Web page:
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Figuring Out Who It'll Work For

For some patients with serious cancers, immunotherapies have provided dramatic results, the Associated Press writes. But, it notes that such treatments might only give temporary relief, don't work for everyone, and can actually make the situation worse for some. Plus, they can be expensive. And so, the AP adds, patients want to know if it'll work for them.

Clinicians and researchers are searching for markers that might tell them whether checkpoint inhibitor immunotherapies will work for a given patient. One marker that's in use is the protein PD-L1 as it is targeted by a number of checkpoint inhibitors, but the AP notes that it's not very precise.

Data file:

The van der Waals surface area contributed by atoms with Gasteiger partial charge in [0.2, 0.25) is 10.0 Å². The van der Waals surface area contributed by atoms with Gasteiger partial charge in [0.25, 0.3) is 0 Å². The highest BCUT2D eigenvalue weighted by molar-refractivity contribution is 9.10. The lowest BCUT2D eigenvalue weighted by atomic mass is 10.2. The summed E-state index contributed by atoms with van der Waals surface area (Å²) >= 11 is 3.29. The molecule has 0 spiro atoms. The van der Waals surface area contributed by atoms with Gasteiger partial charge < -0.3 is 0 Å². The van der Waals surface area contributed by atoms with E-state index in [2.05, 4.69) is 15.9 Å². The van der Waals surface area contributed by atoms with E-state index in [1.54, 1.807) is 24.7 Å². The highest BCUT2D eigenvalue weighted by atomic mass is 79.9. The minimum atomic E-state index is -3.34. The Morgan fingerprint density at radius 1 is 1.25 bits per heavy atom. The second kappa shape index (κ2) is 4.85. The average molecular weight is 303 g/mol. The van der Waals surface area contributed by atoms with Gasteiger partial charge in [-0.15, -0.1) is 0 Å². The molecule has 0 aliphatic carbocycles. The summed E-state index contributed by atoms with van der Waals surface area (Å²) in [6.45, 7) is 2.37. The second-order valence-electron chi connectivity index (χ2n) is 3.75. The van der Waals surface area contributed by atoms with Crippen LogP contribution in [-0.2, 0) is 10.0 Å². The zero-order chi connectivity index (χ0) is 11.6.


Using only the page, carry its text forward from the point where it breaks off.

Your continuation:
Instead, it adds that researchers are looking globally at the number of mutated genes a patient's cancer harbors, as an indicator that the tumor has been evolving. Others, meanwhile, are examining the overall state of patients' immune systems to see if a factor there might predict how patients respond.

"When you respond, it's a home run in terms of long-term survival," Steven O'Day from Providence Saint John's Health Center tells the AP. "But we still have to be better at predicting who those patients are."